Caf, Theo, Theb, Par, and IS proved to be stable in biological samples for at least 6 months at −60°C (final mean recovery of 101.7, CV 5.7%); samples were also stable for at least two freeze and thaw cycles (98%; CV 4.3%) and for at least 8 h on the worktable at room temperature (25°C; 96.5%; CV 4.5%). This was enough time according to our preparation sample method. Analytes were also stable for at least 13 h in the autosampler (101.5%; CV 6.0%), which made it possible to analyze about 50 samples in a row.

There were no endogenous compounds that interfered either with caffeine or its metabolites or with IS, even in hemolyzed or jaundiced samples. Other results of selectivity evaluation demonstrated that there were no interfering peaks from any of the following drugs: acetaminophen, ibuprofen, erythromycin, furosemide, or heparin, which are commonly used during neonatal pharmacotherapy.

3.5. Prenatal Caffeine Exposure

The trial was conducted from July 2013 through December 2013 in three medical centers located in Northeastern Mexico: the Hospital Regional Materno Infantil (Center 1), the Hospital Metropolitano Dr. Bernardo Sepúlveda (Center 2), and the Hospital Zambrano-Hellion (Center 3). The first two are public hospitals that harbor level II-III neonatal intensive care units and belong to the Servicios de Salud Network in Nuevo León, Mexico. The last is a private hospital with a level III neonatal intensive care unit and belongs to the academic and research health branch of Tecnológico de Monterrey in Monterrey, Nuevo León, Mexico. Seventy-three pregnant females that were admitted to the obstetric ward during labor were eligible to participate. Forty-six were excluded for different reasons: fetal death (19), malformation (1), or transfer to another unit (4), and 22 eligible mothers who declined the invitation to participate. Thus, only 27 pregnant volunteers participated in this study.

In our study, we were able to demonstrate the maternal consumption of caffeine in 85.2% of the volunteers (); meanwhile, in newborns’ plasma, caffeine was only quantified in 78% (). Means of plasma Caf concentration were 0.87 ± 0.22 and 0.89 ± 0.24 µg/mL in mother and newborn groups, respectively. No differences were observed in occurrence and level of caffeine from other populations [32]; however, it is necessary to increase sample size to establish better conclusions. No differences were detected between groups or each pair of mother/child samples evaluated by Bland–Altman plot (Table 4, Figure 4(d)). Likewise, means of plasma concentration for Theb, Par, and Theo were 0.27 ± 0.05 and 0.42 ± 0.08 µg/mL, 0.17 ± 0.05 and 0.21 ± 0.04 µg/mL, and 0.12 ± 0.03 and 0.12 ± 0.03 µg/mL for mother and newborn groups, respectively. No differences were detected between groups assessed by t-test or Bland–Altman plot (Table 4, Figures 4(a)4(c)).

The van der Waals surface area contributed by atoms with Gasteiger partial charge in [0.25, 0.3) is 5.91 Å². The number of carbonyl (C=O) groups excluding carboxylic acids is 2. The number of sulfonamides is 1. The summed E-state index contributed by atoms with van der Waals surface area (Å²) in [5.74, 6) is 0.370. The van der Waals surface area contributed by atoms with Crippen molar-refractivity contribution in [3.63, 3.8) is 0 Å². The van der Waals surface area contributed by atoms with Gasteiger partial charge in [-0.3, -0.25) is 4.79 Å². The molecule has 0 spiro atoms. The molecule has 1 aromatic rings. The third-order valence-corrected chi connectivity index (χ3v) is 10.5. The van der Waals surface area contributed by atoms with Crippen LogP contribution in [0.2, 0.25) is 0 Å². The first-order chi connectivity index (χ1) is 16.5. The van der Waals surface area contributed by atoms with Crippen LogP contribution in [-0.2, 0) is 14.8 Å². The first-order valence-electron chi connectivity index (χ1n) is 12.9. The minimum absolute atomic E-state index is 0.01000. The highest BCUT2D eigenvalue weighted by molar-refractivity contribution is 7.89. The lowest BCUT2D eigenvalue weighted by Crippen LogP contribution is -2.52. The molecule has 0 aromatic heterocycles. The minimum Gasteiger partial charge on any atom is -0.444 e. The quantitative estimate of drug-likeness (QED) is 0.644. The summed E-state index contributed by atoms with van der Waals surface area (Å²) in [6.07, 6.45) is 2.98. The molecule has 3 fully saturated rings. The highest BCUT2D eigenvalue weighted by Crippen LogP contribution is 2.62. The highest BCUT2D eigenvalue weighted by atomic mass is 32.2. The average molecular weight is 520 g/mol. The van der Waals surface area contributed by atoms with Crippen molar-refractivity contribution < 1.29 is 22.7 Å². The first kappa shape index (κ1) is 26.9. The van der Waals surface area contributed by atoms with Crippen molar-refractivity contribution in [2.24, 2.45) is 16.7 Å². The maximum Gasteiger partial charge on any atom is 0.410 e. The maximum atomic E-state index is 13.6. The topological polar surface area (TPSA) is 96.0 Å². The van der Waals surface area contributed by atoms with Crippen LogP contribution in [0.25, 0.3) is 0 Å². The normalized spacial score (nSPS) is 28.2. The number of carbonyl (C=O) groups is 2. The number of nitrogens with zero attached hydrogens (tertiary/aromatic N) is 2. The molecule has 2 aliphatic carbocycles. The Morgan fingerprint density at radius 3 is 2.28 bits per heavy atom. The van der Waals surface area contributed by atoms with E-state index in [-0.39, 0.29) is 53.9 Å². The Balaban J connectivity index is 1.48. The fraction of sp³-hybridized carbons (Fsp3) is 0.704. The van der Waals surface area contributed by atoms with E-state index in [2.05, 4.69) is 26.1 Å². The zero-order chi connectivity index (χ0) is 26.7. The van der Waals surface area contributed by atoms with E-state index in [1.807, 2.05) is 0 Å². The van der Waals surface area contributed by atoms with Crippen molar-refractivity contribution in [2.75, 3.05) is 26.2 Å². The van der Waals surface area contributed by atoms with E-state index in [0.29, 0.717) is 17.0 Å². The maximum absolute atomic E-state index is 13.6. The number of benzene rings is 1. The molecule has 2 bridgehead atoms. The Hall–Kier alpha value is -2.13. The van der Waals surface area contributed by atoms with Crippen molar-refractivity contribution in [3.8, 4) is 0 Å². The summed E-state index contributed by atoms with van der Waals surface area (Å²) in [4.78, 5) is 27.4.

Table 4: t-Test analysis for mean comparison between maternal and neonatal caffeine and metabolite concentration. Statistical analysis was done by comparing difference of concentrations mother-child versus zero difference.
Figure 4: Bland-Altman plot for theobromine (a), paraxanthine (b), theophylline (c), and caffeine (d) plasma concentrations for mother versus newborn samples. Differences between mother-child pairs. Continuous line represents mean of difference between maternal concentration and neonatal concentration for each analyte. Dotted lines represent lower and upper limits of 95% confidence interval. Theb: Theobromine, Par: paraxanthine, Theo: theophylline, and Caf: caffeine.

For Caf in maternal and newborn plasma concentration, there was a positive linear regression (Figure 5). However, for Theb, Par, and Theo, the same relationship was not found. An explanation could be that those metabolites had a different transplacental transfer rate perhaps related to gestational age [33] or changes in the metabolic pathway rate for caffeine and metabolites, also in relation to gestational age as it has been reported for other drugs [34]. We need to perform a deeper study to explain differences between maternal caffeine and its metabolite concentrations and their corresponding concentrations in newborns.

Figure 5: Linear regression between plasma caffeine concentrations in mother versus newborn samples.

4. Conclusion

We developed a rapid and sensitive analytical method for the simultaneous determination of caffeine and its three principal metabolites in adult and newborn human plasma using HPLC technique after solid-phase extraction with Strata-X™ plates. This method had an acceptable accuracy (96.5–105.2% for intraday and 97.1–106.2% for interday) and precision with a CV less than 10% in all concentration levels used as quality control samples for all analytes. This method is suitable for use in individuals in which blood extraction volumes are limited (150 μL of plasma) due to their body size, as is the case in newborns, and it can be used for repeated sample procurement such as in pharmacokinetics studies as well as in therapeutic drug monitoring of caffeine and its metabolites in human neonates and perhaps also in small mammals (biological models).

Conflicts of Interest

The authors report no conflicts of interest.


This work was supported by Tecnologico de Monterrey Fund, GEE Investigación en Cáncer (Cátedra Hematología y Cáncer) and GEE Genética Humana (Cátedra Crecimiento y Desarrollo del Ser Humano). The authors would like to thank Juan Carlos Carrazco Arroyo for his technical assistance in improving the quality of chromatogram images.